On July 27, 2020, Kodak issued a statement to media outlets based in Rochester, New York, on the imminent public announcement of a “new manufacturing initiative” involving the U.S. International Development Finance Corporation (“DFC”) and the response to COVID-19. On the same day, Kodak granted its CEO and Executive Chairman, Defendant Jim Continenza, 1.75 million stock options at a conversion price of between $3.03 and $12.00 per share, and awarded 45,000 stock options to three other executives.
On July 28, 2020, Kodak’s shares soared 200% following news that the Company had won a $765 million government load from the DRC under the Defense Production Act to produce pharmaceutical materials, including ingredients for COVID-19 drugs. Shares continued to surge by over 300% on July 29. These massive increases allowed Company insiders to see massive profits.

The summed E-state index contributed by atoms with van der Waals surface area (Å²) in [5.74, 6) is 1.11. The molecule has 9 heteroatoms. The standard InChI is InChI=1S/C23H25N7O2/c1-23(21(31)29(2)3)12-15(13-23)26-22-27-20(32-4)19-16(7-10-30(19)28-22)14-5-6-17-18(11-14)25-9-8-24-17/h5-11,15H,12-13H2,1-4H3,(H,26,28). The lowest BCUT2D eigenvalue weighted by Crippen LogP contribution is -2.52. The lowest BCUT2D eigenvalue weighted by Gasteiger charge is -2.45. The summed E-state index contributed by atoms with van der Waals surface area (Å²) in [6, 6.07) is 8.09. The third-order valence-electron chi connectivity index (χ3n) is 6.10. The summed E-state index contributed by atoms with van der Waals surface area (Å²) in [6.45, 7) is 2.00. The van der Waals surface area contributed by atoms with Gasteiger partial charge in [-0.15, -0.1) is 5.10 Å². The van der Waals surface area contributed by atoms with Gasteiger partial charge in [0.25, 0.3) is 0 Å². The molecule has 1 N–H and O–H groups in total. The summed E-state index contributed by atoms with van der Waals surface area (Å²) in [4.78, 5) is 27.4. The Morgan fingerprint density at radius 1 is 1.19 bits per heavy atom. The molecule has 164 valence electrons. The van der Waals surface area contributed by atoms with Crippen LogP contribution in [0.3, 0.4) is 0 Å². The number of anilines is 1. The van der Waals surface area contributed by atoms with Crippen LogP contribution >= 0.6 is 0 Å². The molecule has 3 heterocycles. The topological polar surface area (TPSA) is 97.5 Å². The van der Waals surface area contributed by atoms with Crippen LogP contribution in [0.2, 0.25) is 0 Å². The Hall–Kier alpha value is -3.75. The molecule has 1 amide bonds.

On August 1, 2020, a Reuters article reported new details of the “unusual” 1.75 million option grant to Continenza, emphasizing that the award “occurred because of an understanding” between Continenza and Kodak’s Board of Directors “that had previously neither been listed in his employment contract nor made public.” On this news, Kodak shares fell 32%. Then on August 4, 2020, U.S. Senator Elizabeth Warren requested that the SEC investigate Kodak for apparent violations of the securities laws and SEC regulations. Then on August 7, 2020, after the market closed, the DFC announced that “[o]n July 28, we signed a Letter of Interest with Eastman Kodak. Recent allegations of wrongdoing raise serious concerns. We will not proceed any further unless these allegations are cleared.” On this news, the Company’s stock price plummeted a further 28%.